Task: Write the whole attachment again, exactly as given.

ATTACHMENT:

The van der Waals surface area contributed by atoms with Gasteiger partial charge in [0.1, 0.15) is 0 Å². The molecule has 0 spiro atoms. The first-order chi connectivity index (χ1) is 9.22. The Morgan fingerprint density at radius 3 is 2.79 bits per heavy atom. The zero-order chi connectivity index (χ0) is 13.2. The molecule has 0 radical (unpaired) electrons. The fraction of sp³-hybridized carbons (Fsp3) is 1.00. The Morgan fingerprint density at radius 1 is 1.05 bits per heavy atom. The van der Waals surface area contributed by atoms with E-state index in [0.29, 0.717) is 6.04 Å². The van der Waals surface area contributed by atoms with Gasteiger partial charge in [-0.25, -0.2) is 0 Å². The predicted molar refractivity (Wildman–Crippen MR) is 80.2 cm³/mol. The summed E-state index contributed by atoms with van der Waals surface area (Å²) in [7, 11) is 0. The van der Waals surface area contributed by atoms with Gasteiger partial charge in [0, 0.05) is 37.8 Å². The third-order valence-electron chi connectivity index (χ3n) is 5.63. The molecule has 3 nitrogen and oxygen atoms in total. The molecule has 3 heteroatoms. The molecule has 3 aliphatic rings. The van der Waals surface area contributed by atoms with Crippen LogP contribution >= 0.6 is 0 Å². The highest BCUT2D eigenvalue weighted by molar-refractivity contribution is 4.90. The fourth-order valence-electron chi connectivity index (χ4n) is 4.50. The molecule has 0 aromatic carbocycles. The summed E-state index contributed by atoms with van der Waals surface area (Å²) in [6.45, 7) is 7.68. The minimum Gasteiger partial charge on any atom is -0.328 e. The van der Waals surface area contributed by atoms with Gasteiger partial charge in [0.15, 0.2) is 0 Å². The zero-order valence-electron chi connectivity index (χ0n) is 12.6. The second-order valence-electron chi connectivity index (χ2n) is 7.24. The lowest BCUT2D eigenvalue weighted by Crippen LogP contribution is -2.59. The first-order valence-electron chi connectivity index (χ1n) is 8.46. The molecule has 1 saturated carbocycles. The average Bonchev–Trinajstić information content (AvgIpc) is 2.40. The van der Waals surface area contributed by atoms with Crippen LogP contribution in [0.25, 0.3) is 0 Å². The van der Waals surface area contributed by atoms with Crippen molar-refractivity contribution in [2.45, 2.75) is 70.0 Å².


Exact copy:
The van der Waals surface area contributed by atoms with Gasteiger partial charge in [0.1, 0.15) is 0 Å². The molecule has 0 spiro atoms. The first-order chi connectivity index (χ1) is 9.22. The Morgan fingerprint density at radius 3 is 2.79 bits per heavy atom. The zero-order chi connectivity index (χ0) is 13.2. The molecule has 0 radical (unpaired) electrons. The fraction of sp³-hybridized carbons (Fsp3) is 1.00. The Morgan fingerprint density at radius 1 is 1.05 bits per heavy atom. The van der Waals surface area contributed by atoms with E-state index in [0.29, 0.717) is 6.04 Å². The van der Waals surface area contributed by atoms with Gasteiger partial charge in [-0.25, -0.2) is 0 Å². The predicted molar refractivity (Wildman–Crippen MR) is 80.2 cm³/mol. The summed E-state index contributed by atoms with van der Waals surface area (Å²) in [7, 11) is 0. The van der Waals surface area contributed by atoms with Gasteiger partial charge in [0, 0.05) is 37.8 Å². The third-order valence-electron chi connectivity index (χ3n) is 5.63. The molecule has 3 nitrogen and oxygen atoms in total. The molecule has 3 heteroatoms. The molecule has 3 aliphatic rings. The van der Waals surface area contributed by atoms with Crippen LogP contribution >= 0.6 is 0 Å². The highest BCUT2D eigenvalue weighted by molar-refractivity contribution is 4.90. The fourth-order valence-electron chi connectivity index (χ4n) is 4.50. The molecule has 0 aromatic carbocycles. The summed E-state index contributed by atoms with van der Waals surface area (Å²) in [6.45, 7) is 7.68. The minimum Gasteiger partial charge on any atom is -0.328 e. The van der Waals surface area contributed by atoms with Gasteiger partial charge in [0.15, 0.2) is 0 Å². The zero-order valence-electron chi connectivity index (χ0n) is 12.6. The second-order valence-electron chi connectivity index (χ2n) is 7.24. The lowest BCUT2D eigenvalue weighted by Crippen LogP contribution is -2.59. The first-order valence-electron chi connectivity index (χ1n) is 8.46. The molecule has 1 saturated carbocycles. The average Bonchev–Trinajstić information content (AvgIpc) is 2.40. The van der Waals surface area contributed by atoms with Crippen LogP contribution in [0.25, 0.3) is 0 Å². The van der Waals surface area contributed by atoms with Crippen molar-refractivity contribution in [2.45, 2.75) is 70.0 Å².